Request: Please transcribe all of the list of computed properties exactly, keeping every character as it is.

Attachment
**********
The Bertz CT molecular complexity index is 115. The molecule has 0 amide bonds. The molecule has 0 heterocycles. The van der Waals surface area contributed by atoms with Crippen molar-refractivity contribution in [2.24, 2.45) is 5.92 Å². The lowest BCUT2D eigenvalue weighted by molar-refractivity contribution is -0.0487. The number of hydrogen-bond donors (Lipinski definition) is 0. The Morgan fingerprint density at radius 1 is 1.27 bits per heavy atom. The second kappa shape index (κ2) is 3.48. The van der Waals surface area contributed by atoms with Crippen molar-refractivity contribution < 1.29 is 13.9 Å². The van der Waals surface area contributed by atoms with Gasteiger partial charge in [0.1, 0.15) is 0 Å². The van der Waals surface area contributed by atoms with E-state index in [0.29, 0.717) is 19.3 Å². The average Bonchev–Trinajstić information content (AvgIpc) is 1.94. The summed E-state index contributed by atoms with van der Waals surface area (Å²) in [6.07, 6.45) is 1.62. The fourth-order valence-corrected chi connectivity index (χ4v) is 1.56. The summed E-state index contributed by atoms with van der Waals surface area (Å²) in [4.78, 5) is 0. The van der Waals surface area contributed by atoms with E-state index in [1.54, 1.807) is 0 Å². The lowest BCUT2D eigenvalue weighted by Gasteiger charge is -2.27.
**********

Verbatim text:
The Bertz CT molecular complexity index is 115. The molecule has 0 amide bonds. The molecule has 0 heterocycles. The van der Waals surface area contributed by atoms with Crippen molar-refractivity contribution in [2.24, 2.45) is 5.92 Å². The lowest BCUT2D eigenvalue weighted by molar-refractivity contribution is -0.0487. The number of hydrogen-bond donors (Lipinski definition) is 0. The Morgan fingerprint density at radius 1 is 1.27 bits per heavy atom. The second kappa shape index (κ2) is 3.48. The van der Waals surface area contributed by atoms with Crippen molar-refractivity contribution < 1.29 is 13.9 Å². The van der Waals surface area contributed by atoms with Gasteiger partial charge in [0.1, 0.15) is 0 Å². The van der Waals surface area contributed by atoms with E-state index in [0.29, 0.717) is 19.3 Å². The average Bonchev–Trinajstić information content (AvgIpc) is 1.94. The summed E-state index contributed by atoms with van der Waals surface area (Å²) in [6.07, 6.45) is 1.62. The fourth-order valence-corrected chi connectivity index (χ4v) is 1.56. The summed E-state index contributed by atoms with van der Waals surface area (Å²) in [4.78, 5) is 0. The van der Waals surface area contributed by atoms with E-state index in [1.54, 1.807) is 0 Å². The lowest BCUT2D eigenvalue weighted by Gasteiger charge is -2.27.